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President Obama Sends Letter to Congress; Reid Announces Public Hearings

Aired August 31, 2013 - 19:00   ET



DON LEMON, CNN ANCHOR: Hello. Don Lemon here. It is the top of the hour. You are in the CNN NEWSROOM.

Syria's civil war today moved from an international crisis to also a domestic political battle. President Barack Obama announcing that he will delay potential military action against the Syrian government so that he can seek congressional authorization for the use of force.


BARACK OBAMA, PRESIDENT OF THE UNITED STATES: For the last several days, we've heard from members of Congress who want their voices to be heard. I absolutely agree. So, this morning, I spoke with all four congressional leaders, and they've agreed to schedule a debate and then a vote as soon as Congress come back into session.


LEMON: Well, the president' decision has already opened a vigorous debate even with most lawmakers out of town on recess. They are scheduled to return, by the way, September 9th. But already, many are speaking out.


SEN. TED CRUZ (R), TEXAS: I am very glad that President Obama has listened to the bipartisan calls for him to go to Congress and seek congressional authorization before any possible use of force in Syria. That was the right thing to do, and many making that decision it seems he agrees that there is no imminent threat requiring action before Congress can consider the issues and make the decision.


LEMON: Let's get to Washington now and CNN senior White House correspondent is Jim Acosta, of course.

And, Jim, you have new information about how the president decided to pursue congressional authorization. What do you know?

JIM ACOSTA, CNN SENIOR WHITE HOUSE CORRESPONDENT: Well, Don, I have to tell you, the president essentially called a time out in his deliberations over what to do about Syria. This was laid out in detail by senior administration officials earlier this afternoon. Those officials saying that the president essentially was kicking around this decision in his head for several days but not really sharing that with his national security team. They weren't even discussing this during national security meetings.

And then around 6:00 yesterday evening, the president came to this remarkable decision, really almost a reversal of course for this administration, which had been really moving steadily toward military action. He decided the go on a 45-minute walk, his administration officials say, with his chief of staff, Denis McDonough, who has very close ties with, of course, where they talked about this idea of seeking congressional authorization, going through the pros and cons of this kind of decision.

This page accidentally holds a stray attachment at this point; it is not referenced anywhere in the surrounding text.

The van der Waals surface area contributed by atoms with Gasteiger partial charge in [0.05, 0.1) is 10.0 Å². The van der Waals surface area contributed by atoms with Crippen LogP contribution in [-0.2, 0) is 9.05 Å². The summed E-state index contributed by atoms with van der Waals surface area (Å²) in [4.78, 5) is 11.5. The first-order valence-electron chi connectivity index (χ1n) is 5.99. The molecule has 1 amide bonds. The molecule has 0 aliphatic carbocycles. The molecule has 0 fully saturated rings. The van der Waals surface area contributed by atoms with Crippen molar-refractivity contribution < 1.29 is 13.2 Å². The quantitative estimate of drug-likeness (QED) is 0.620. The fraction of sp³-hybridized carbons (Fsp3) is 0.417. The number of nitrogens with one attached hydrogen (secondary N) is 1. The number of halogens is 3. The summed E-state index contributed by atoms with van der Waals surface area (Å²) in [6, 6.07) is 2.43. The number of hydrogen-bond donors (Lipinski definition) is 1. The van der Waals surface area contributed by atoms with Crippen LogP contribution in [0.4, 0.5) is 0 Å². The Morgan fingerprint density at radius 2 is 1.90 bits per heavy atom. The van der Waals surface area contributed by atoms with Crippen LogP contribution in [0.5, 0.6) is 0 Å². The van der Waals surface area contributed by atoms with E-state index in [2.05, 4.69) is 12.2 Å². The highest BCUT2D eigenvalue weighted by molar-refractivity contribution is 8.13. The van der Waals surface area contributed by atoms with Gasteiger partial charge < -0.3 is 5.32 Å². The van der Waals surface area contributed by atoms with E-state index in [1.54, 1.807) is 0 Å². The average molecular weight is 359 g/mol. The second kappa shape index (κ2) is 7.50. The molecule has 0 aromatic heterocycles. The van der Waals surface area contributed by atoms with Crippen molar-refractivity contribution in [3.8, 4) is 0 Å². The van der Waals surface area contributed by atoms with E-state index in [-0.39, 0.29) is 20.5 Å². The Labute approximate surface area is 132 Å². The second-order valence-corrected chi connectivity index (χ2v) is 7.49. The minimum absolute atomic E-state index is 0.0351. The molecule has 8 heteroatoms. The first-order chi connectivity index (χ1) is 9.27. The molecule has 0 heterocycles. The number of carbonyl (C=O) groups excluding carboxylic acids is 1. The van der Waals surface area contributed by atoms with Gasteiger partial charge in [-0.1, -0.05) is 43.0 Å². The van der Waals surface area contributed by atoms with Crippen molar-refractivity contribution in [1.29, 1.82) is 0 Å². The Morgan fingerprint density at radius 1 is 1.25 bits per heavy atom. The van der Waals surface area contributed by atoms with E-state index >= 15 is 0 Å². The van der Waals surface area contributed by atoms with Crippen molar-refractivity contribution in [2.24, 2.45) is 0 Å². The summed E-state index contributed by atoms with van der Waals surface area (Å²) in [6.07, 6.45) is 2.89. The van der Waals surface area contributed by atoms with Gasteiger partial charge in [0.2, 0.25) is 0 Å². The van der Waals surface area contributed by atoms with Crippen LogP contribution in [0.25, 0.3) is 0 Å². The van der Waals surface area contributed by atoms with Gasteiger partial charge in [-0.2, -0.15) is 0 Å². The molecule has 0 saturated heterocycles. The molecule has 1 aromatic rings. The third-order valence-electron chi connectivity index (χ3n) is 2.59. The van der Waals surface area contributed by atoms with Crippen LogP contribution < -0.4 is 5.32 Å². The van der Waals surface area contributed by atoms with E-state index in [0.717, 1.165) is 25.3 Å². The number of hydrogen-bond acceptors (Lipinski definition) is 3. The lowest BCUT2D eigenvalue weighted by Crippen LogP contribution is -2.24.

And then he came back to the White House and announced this to his national security team and then those advisers got into this very heated debate from what senior administration officials are telling us about this course of action -- this new course of action the president was taking. He then got on the phone and called his vice president, called the Secretary of State John Kerry, called Chuck Hagel, the defense secretary.

And then this morning, they all reconvened for what they call the principles meeting at the White House. That's just not the national security team. It's also the intelligence team, people like the director of national intelligence. James Clapper, he was in the room.

If you look at that culture, you can tell, people are being brought in from perhaps their Labor Day weekend plans. Defense Secretary Chuck Hagel, you can see him wearing sort of tan blazer with a pink polo underneath.

So, really, I mean, this came as sort of a shock to a lot of administration officials, Don, because this was not something they were really entertaining among their range of options. This is something the president decided to do very late in the game. It's going to buy him some time.

But, Don, I have to tell you -- talking with administration officials, they knowledge that this decision, this course of action, does come with some risks. Obviously, the vote may not go their way in Congress when that goes down. Obviously, there's the risk that Bashar al-Assad could launch more chemical weapons attacks.

So, this is a roll of the dice from this president, and it comes with a lot of ramifications if it doesn't go his way, Don.

LEMON: Let's go back inside of the Situation Room and talk about what you said. You said this wasn't something considered in their range of options. What was in their range of options, this getting -- seeking the approval of Congress not in there? So, what was?

ACOSTA: Well, what was in there was the president is seeking to use military force to essentially punish Bashar al-Assad for the alleged use of chemical weapons around Damascus on August 21st. And there's a little bit more to the tick tock in all of this, and that administration officials say it was last Saturday, about one week ago, when people inside the administration had essentially come to the conclusion that Assad was responsible for the use of these chemical weapons. The president was reaching the conclusion he had to take some kind of action to show the world that this kind of use of chemical weapons won't be tolerated.

He did not make the final decision to use military force until yesterday, Don. But all week long, the president was very much in favor of doing this sort of thing but in the back of his mind, he was -- he was wrestling with this notion that perhaps he should have Congress come in and have a vote on this. And that's when he shared with his administration last night to the surprise of a lot of people here at the White House, Don.